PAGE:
We are persuaded that the evidence in the instant case meets the criteria of OCGA 9-11-50 (a), and that the trial court erred in denying appellant's motion for a directed verdict on the issue of liability. We therefore reverse the judgment below and remand the case for retrial of the issue of damages.
2. Having determined in Division 1, supra, that the trial court committed reversible error, we do not address appellant's remaining enumerations.
BEASLEY, Judge, concurring specially.
I believe it important to point out that it is because of the facts in this case that liability was established and a directed verdict thereon was demanded. The undisputed facts showed that Fountain's property right, his easement of access, had been substantially interfered with and the convenience of access negatively affected to a degree which constituted a compensable taking as a matter of law. This is the test of determining whether there has been a taking, set out in State Hwy. Bd. v. Baxter, 167 Ga. 124 (144 SE 796) (1928) and applied in Johnson v. Burke County, 101 Ga. App. 747, 749 (115 SE2d 484) (1960), which the majority has cited for this proposition. The "substantial" language was carried forward in Homeyer v. State Hwy. Dept., 112 Ga. App. 462, 464 (145 SE2d 613) (1965). So in some cases the question of whether the taking was compensable in the first place would be a question for the jury.
That is what the trial court may have had in mind here when it construed Dept. of Transp. v. Whitehead, 253 Ga. 150 (317 SE2d 542) (1984) to make liability a jury question. Whitehead, however, does not deal with the question of liability vel non, but rather with the issue of damages, the elements and evidence related thereto. There the Supreme Court assumed a compensable taking, for it stated that "he will lose the right to place a driveway in front of his property on Peachtree/West Peachtree Street" even though the property owner was not actually using that portion of the easement at that time.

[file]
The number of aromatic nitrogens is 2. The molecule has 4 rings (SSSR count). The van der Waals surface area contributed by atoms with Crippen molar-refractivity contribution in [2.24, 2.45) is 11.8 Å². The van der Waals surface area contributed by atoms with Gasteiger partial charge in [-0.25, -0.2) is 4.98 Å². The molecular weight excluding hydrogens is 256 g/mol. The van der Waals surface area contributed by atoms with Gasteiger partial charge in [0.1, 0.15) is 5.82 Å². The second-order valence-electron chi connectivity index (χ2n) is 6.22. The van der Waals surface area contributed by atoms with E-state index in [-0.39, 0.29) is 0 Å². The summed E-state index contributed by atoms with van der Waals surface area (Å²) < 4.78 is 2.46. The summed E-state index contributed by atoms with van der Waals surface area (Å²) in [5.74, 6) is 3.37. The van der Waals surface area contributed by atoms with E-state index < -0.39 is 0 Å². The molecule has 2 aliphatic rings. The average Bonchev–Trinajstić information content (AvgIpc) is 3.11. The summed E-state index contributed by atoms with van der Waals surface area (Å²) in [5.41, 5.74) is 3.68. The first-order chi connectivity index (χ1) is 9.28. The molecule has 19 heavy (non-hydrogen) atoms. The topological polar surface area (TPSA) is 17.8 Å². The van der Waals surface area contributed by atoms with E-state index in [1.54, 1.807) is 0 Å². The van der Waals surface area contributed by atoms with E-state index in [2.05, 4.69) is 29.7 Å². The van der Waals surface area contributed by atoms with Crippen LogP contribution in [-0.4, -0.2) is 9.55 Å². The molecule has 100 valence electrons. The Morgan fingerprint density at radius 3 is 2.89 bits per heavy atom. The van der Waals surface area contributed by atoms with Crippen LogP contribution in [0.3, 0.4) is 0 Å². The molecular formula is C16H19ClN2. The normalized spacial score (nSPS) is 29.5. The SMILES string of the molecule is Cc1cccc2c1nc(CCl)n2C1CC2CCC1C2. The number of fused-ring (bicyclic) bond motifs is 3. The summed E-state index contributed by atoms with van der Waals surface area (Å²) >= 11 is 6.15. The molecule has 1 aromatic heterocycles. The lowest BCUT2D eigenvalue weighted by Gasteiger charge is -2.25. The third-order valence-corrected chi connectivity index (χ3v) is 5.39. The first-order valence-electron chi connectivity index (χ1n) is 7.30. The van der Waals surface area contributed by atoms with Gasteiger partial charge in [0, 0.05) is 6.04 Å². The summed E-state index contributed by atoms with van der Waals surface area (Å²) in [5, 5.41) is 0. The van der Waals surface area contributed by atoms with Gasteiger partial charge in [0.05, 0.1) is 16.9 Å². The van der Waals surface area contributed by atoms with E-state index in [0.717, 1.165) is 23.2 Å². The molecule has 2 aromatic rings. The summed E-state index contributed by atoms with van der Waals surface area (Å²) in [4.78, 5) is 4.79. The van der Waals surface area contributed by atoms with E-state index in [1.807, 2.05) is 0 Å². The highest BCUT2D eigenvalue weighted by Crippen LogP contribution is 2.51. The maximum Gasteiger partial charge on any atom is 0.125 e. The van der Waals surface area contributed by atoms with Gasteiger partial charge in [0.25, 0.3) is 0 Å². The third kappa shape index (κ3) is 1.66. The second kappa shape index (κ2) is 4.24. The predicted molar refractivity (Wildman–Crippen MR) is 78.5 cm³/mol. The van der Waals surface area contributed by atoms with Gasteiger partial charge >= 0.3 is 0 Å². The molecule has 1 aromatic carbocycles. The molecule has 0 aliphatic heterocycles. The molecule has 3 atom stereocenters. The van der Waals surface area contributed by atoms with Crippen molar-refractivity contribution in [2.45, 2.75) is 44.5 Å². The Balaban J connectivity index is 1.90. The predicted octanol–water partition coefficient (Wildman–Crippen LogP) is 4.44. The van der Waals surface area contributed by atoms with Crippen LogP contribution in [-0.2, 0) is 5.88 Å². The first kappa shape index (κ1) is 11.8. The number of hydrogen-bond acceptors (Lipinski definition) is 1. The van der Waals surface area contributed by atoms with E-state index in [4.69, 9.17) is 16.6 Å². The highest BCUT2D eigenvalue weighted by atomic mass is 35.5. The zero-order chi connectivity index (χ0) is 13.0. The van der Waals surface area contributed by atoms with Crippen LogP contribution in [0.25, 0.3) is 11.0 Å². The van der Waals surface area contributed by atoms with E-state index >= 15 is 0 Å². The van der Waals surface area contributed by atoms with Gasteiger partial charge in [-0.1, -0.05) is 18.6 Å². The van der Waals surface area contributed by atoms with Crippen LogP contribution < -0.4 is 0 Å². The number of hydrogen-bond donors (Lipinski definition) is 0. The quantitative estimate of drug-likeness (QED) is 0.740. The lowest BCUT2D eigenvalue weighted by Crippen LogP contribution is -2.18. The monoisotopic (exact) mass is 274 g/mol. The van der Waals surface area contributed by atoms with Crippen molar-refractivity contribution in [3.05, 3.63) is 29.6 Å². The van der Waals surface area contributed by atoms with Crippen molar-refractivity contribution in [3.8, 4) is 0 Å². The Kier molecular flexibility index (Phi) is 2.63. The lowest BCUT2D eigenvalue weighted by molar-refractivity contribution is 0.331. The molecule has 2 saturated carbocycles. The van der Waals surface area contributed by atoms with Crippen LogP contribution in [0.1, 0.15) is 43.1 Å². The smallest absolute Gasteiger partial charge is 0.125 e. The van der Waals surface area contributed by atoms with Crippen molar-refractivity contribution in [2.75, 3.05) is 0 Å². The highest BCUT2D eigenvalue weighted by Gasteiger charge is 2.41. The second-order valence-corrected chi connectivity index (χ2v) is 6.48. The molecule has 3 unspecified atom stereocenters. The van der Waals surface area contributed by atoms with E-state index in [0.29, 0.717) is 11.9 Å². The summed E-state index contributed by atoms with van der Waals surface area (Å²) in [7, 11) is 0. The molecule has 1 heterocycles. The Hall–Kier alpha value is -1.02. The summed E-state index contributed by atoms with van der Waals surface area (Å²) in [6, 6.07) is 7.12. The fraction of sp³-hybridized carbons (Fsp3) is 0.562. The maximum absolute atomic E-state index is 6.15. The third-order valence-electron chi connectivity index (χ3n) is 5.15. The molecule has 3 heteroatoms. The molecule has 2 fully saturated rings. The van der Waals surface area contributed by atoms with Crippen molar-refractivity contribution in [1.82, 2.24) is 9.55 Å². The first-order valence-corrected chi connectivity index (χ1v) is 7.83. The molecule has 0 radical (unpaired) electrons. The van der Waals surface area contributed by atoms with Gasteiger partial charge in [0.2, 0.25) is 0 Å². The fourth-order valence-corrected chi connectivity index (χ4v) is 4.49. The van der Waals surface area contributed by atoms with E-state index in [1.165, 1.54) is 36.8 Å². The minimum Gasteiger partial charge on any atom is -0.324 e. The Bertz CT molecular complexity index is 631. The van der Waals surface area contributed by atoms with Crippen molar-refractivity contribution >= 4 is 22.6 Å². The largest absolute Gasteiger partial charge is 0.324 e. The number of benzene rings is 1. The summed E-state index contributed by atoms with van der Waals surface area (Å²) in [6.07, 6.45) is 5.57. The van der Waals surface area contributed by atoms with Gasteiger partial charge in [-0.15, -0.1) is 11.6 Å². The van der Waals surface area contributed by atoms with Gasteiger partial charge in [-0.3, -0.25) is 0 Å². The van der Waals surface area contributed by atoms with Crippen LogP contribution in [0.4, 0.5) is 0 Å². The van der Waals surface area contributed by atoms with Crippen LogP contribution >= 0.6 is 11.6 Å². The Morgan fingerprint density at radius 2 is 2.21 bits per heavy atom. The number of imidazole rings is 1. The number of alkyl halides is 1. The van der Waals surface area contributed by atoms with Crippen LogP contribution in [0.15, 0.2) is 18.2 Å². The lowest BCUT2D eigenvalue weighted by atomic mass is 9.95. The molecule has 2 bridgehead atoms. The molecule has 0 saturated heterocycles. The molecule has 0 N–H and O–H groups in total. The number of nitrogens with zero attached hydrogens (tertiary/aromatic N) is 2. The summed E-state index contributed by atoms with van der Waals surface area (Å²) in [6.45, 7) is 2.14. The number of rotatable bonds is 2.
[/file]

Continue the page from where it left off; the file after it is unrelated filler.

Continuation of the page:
The point is, not every interference with access is a compensable taking. It is such if the interference "impedes" ("substantially interferes with") or "render(s) difficult ingress or egress". Johnson, supra at 749. Even where the evidence conclusively establishes it so as not to require the determination by a jury, as here, the evidence of the degree of inconvenience and circuity of travel are also relevant to the issue of the amount of damages. That is the lesson of Whitehead.
Barclay T. Macon, John E. Ramsey, for appellee.
Notes
1  Robert Browning, Works. The biblical text is Galatians 3:10; cf. Deuteronomy 28:16-68. Consistently, plaintiff/appellant adduced ninety-nine exhibits at trial, of which approximately two-thirds were admitted and form a part of the record. See Coolik v. Hawk, 133 Ga. App. 626, 628 (212 SE2d 7) (1974), where "forty-nine" damnations were inadvertently cited rather than "twenty-nine."
2  In that section of the Atlanta/Decatur area, there is in most places a street on both sides of the railroad tracks, each side having its own separate name. Moreover, the name on each side changes several times between downtown Atlanta and the Decatur/Avondale area.
3  There was considerable contention at the trial of the instant case as to how much, if any, testimony regarding the prior litigation was admissible.
George P. Dillard, for appellant.
DECIDED MAY 21, 1986 -- REHEARING DENIED JUNE 9, 1986 -- CERT. APPLIED FOR.
Thursday May 21 15:03 EDT